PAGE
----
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Discussion Starter #1 (Edited)
Hey guys. So my Classic has what I assume to be an aftermarket light bar. Whilst riding this afternoon, I noticed my reflection in the car in front of me when I pulled up to a red light, that my light bar lights were not lit... just my headlight.

I plan to look into it tomorrow, hopefully.

My question at this point is this, is there any way of forcing the headlight to light with the ignition switch for the sole purpose of diagnostics so that I don't have to sit there with the bike idling for long periods of time while I test this wire for power and then that one, yadda, yadda, yadda. :smile2:

The reason I ask this is because the one wire going to the lights (to the switch on the back of the bar first) comes out of the back of the headlight and is obviously tied into the headlight's wiring. It's certainly possible that I may find the issue as soon as I pull the headlight... or, more than likely, not. And I really don't see the point in either idling the bike for long periods of time to chase down a wiring gremlin, or repeatedly starting and stopping the engine either.

I figure Kawasaki must realize that the light not coming on until the engine is running will cause an issue for mechanics when it comes time for this type of diagnostics. So either they've built in an intentional bypass, made it easy for mechs to build their own work around, or they didn't care and said "eh, deal with it... make sure your garage ventilation is on!"

I tried googling it but it turned up nothing.

So does anyone know if there's a way to easily and temporarily turn the headlight on with only the switch? Or will I have to burn my precious petro and breathe in its glorious fumes to bolster my diagnostic abilities? :wink2:


Quick clarifications: Yes they worked before. Yes the switch was on. Yes I later stopped and got off (with the bike still running) to double check that they were NOT on... and even flipped the switch a couple a times for good measure. Yes I own a multi-meter. Yes I know how to use it.

I think that's it :smile2:
 

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Do your driving lights have a separate switch or are they hard wired in? When I did mine, I installed a relay with its own switch that mounts to the handlebar so I can turn them on and off when I want.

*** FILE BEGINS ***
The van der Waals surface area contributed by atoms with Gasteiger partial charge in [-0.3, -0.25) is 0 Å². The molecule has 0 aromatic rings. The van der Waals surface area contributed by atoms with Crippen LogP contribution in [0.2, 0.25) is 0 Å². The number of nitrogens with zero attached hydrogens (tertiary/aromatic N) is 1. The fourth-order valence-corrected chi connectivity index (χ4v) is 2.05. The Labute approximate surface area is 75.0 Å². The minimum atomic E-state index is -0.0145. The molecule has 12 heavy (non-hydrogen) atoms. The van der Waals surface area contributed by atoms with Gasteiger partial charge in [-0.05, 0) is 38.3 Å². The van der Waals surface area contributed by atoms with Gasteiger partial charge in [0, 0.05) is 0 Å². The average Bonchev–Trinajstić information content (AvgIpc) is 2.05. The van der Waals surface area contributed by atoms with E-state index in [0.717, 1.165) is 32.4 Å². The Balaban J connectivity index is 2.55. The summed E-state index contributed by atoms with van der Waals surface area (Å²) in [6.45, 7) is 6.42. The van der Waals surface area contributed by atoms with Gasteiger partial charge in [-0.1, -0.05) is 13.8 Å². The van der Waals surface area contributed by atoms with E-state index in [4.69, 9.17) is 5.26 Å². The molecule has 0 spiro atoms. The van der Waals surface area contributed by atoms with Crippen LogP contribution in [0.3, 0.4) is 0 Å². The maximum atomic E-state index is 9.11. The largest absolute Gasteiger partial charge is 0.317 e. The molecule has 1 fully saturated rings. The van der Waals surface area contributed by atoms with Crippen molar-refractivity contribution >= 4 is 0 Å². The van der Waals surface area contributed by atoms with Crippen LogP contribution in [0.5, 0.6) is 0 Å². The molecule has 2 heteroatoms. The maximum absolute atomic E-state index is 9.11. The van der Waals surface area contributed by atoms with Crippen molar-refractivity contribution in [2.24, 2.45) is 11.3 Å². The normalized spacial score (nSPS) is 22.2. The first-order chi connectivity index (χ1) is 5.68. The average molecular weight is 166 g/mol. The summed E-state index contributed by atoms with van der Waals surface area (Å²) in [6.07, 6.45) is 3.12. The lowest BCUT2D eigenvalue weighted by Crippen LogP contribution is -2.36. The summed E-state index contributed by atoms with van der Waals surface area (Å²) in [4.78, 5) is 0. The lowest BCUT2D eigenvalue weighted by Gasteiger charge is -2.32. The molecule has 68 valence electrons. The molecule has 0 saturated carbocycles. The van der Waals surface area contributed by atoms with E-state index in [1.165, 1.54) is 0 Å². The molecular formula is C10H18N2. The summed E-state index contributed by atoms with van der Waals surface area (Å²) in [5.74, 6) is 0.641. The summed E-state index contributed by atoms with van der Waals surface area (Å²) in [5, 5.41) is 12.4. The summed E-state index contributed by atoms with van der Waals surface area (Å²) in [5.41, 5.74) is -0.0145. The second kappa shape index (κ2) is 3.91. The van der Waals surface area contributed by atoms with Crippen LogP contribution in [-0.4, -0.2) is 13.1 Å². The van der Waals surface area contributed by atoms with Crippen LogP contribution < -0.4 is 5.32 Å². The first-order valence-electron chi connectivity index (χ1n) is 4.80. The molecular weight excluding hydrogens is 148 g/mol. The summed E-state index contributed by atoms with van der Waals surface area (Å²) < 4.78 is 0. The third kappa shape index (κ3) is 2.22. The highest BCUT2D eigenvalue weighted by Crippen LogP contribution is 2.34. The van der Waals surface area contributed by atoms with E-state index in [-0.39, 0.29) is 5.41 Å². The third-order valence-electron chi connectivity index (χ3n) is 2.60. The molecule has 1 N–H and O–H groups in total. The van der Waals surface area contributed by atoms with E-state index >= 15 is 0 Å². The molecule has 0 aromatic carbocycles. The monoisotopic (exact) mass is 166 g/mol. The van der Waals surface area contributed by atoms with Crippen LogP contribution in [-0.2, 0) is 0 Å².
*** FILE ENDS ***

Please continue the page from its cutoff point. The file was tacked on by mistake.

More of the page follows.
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Discussion Starter #5
They have a switch on the back of its mounting bar but the power to it comes out the back of theadlight so it powers the switch from the headlight... bike needs to be running.
 

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When needing to test the lights or work on them I have always bumped the switch to get the lights on but not enough to start the bike. Never had a problem, been riding and working on bikes for 40 + years. 1600 classic, Roadstar and 1700 Nomad all the same. If you are not comfortable with that just let the bike idle.
 

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Discussion Starter #7
When needing to test the lights or work on them I have always bumped the switch to get the lights on but not enough to start the bike. Never had a problem, been riding and working on bikes for 40 + years. 1600 classic, Roadstar and 1700 Nomad all the same. If you are not comfortable with that just let the bike idle.
Just wanted to say I wasn't doubting you or poo-pooing your method. I just sorta pictured holding test probes and trying to bump the starter button with my nose or something! I realize that's not necessary as the probes have roach clips... errrr.... alligator clips to free up my three hands :grin2:

Don't think I'm not grateful for your input, because I am. I asked a question and you gave me a valid answer. I realize my initial response was rather negative. But in my defense, I hadn't had my coffee yet at that point!!!! 0:)
 

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No problem, I understand the coffee thing! but once you bump the switch the lights should remain on until you switch the motorcycle off.
 

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Discussion Starter #9
Ahhh. I see. That makes it a lot better! I thought it would go back out again. But if it stays on, that's perfect! Thanks man.
 

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Discussion Starter #10
So I just went out to "test" the bumping of the starter button to get the headlight to stay on and sure enough, it stays on. Just for giggles I flipped the switch for the light bar and they came on as well!! So last night when I was doing a rough trace of wires I'd jiggled the connectors on the back of the switch (which are all exposed) and I'd been pulling on the wire coming out of the headlight housing. I must've reconnected a corroded connection, more than likely at the switch. Then I remembered I did hit a rather sizable bump yesterday that jolted me pretty good.

Once it's a little warmer, I'll address the exposed wiring, ie. clean them up and try to seal them or at least cover them up somehow... as well as double check any connections up inside the headlight housing.
 
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